We all know that workplace harassment is unacceptable, but what happens when it is covert and deceptive?
We all speak the language of touch, even if we aren’t necessarily conscious of it. In fact, only about 7 percent of communication is verbal, whereas up to 55 percent is delivered via nonverbal behavior (including tactile methods).
The simple act of touch evokes emotion, regardless of intent. It can be innocent, such as holding a loved one, accidental, such as a stranger accidentally bumping our arm on the subway, or deceptive, with harmful intent.
While extensive research on verbal communication exists, nonverbal research on tactile communication is in its infant stages.
Current findings show that compassion is communicated via touch cross-culturally, but research also demonstrates that touch can be used for domination, persuasion and create harm.
To make things a bit more complicated, touch varies across culture, where a particular gesture may be appropriate and positive in one culture and disrespectful in another.
Therefore, it is imperative to investigate further what happens when we use touch to communicate, especially in the workplace.
Scientists have discovered a system of afferent nerves, called C-tactile (CT) nerve afferents, that preferentially respond to slow, gentle touch. These nerves bring sensory information from various parts of the body back to the central nervous system (CNS).
There is evidence that suggests slow and gentle touch communicates love and intimacy. Therefore, it’s believed that CT nerve activation (tactile activation) helps us express these emotions more than any other form of nonverbal behavior.
The science shows that touch triggers the orbitofrontal cortex in the brain which is linked to feelings of reward and compassion, which correlates with a release of oxytocin and dopamine, helping us create and maintain social bonds that are vital to our survival.
On the opposite end of the spectrum, studies have demonstrated that a lack of touch, especially during our developmental years, can lead to depression and low self-esteem in adulthood.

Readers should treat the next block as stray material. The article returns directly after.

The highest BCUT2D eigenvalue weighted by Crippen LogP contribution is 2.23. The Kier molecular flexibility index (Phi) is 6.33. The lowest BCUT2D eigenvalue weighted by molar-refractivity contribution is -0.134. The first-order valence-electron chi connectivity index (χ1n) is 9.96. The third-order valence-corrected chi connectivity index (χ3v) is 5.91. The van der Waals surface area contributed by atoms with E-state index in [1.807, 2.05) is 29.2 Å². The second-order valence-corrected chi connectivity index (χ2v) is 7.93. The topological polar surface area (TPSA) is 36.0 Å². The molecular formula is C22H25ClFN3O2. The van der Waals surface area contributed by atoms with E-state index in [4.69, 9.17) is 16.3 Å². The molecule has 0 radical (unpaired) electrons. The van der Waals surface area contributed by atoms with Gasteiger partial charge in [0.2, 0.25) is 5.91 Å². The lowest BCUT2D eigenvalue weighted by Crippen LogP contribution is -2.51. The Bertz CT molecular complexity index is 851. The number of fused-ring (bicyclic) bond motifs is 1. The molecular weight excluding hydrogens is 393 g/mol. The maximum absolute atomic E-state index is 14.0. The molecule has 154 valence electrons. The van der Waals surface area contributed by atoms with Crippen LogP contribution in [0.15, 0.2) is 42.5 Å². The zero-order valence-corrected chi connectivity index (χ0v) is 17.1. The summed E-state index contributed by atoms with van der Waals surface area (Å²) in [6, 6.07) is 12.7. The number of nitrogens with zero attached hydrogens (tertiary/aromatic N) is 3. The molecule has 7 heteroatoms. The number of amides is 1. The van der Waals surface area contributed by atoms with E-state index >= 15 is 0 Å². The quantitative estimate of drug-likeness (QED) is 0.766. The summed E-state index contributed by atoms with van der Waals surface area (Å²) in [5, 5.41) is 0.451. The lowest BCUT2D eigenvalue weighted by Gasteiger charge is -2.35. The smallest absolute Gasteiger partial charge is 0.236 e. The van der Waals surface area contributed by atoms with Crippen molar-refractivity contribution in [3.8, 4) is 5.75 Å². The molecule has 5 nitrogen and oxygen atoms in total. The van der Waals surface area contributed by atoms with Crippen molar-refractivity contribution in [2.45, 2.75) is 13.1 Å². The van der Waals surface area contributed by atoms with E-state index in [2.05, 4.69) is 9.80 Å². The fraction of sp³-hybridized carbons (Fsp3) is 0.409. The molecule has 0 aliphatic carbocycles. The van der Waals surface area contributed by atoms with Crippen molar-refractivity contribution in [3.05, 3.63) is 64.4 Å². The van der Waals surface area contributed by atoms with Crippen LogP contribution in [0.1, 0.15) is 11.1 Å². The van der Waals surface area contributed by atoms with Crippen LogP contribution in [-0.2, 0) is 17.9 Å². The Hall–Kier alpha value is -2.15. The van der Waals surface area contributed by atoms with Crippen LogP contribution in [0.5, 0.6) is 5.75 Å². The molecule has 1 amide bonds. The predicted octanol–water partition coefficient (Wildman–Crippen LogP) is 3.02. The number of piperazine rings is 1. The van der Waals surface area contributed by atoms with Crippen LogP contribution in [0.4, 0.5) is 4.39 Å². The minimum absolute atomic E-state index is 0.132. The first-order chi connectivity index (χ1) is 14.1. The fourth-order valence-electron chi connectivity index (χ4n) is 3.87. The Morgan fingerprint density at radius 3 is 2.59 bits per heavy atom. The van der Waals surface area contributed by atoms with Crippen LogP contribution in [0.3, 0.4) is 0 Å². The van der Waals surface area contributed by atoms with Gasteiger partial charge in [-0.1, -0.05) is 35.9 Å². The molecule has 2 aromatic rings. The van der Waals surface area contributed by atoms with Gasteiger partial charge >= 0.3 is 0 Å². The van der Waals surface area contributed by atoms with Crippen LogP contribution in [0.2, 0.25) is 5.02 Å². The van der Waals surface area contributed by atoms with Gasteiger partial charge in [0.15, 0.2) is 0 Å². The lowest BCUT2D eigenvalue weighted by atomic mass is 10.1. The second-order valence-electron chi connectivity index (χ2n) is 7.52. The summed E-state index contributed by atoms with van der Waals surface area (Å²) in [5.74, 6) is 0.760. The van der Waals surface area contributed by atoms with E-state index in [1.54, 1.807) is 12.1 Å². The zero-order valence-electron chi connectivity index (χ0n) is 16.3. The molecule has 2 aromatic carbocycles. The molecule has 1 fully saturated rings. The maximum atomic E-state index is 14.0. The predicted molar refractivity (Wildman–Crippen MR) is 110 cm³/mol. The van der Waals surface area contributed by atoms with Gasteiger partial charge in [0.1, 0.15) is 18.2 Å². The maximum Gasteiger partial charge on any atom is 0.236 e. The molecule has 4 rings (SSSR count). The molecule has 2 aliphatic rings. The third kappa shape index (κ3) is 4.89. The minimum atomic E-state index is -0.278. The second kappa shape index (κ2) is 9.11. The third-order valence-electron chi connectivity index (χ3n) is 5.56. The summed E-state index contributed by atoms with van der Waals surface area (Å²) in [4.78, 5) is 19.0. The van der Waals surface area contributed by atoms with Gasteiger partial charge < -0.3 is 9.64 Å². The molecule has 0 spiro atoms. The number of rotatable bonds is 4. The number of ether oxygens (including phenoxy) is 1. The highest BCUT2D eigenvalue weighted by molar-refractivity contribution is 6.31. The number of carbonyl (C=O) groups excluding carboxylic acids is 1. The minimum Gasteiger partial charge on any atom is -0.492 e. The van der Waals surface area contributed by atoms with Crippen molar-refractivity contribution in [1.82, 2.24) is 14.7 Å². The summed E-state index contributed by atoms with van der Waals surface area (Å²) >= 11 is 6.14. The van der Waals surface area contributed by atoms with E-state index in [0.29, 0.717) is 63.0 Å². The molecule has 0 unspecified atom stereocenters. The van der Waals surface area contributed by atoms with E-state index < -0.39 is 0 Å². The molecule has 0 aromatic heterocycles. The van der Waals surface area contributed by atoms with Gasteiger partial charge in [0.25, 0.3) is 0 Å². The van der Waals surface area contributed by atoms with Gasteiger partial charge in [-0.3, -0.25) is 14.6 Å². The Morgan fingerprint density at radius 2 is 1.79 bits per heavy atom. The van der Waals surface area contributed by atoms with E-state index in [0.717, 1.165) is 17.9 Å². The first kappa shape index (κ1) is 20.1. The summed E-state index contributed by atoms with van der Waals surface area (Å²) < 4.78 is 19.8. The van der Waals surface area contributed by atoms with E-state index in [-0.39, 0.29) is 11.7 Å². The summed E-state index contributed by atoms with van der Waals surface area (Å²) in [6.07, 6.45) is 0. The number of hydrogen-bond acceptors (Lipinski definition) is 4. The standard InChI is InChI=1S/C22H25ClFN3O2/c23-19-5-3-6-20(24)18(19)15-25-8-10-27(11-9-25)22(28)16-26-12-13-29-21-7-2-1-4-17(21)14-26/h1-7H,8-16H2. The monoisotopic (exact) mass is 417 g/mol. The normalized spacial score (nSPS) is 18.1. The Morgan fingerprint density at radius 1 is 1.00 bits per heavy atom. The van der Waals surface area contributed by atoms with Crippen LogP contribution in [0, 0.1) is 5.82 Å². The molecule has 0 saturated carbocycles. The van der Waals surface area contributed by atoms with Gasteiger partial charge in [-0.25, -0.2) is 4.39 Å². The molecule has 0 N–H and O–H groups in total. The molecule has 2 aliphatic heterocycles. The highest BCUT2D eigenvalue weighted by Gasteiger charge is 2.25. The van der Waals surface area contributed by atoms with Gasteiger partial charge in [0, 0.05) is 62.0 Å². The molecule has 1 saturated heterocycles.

With that said, not all touch is welcomed, and discernment is critical, especially when out in the world or workplace.
Do people use touch for personal gain? Of course.
Many people are conscious of touch and will try to manipulate the positive feelings and emotions that arise from touch to increase their status in a competitive environment. Nancy Henley found in her research that an individual in power is more likely to touch a subordinate, but the subordinate is not free to touch is reciprocal.
The power imbalance between superior and subordinate can easily lead to confusion about whether the touch is motivated by dominance or intimacy. In general, research has shown that men tend to touch more than women, often to control or dominate subtly. This applies to other men, as well as women.
While touch may be an integral facet of communication, most of us wouldn't go up to a stranger and invade their space by touching them because touch is built on some degree of trust and familiarity.
When touch is welcomed, it is often soothing and creates a feeling of safety.
When it's not welcome, touching can elicit feelings of shame, disgust, and confusion, which is why many find it challenging to report feeling dominated or sexually harassed by a co-worker.
In general, most cases of sexual harassment in the workplace occur between a superior and a subordinate, so it's essential to understand the types of leadership that can encourage this type of behavior.
Leadership in the workplace can be categorized into two domains, prestige and dominant.
Prestige-based leadership refers to the demonstration of knowledge and expertise that earns respect naturally. It is often favored in societies where positive communal behaviors (i.e., warmth, care, prosociality) are preferred and awarded with social benefits.
Dominant-based leadership incorporates the use of aggression and intimidation to create fear and force respect. This is common in the business world because extensive financial rewards can be gained irrespective of performance.
Most are aware that overt sexual harassment is socially unacceptable (regardless of its presence still being a significant issue in many companies) and that extensive laws prohibit it in the workplace.
But what about subtler forms of physical harassment and aggression?
The types of "friendly" touch are often excused as "accidental" or "unintentional." There is a reason why intent isn't mentioned in the definition of sexual harassment. Intent is very difficult to prove.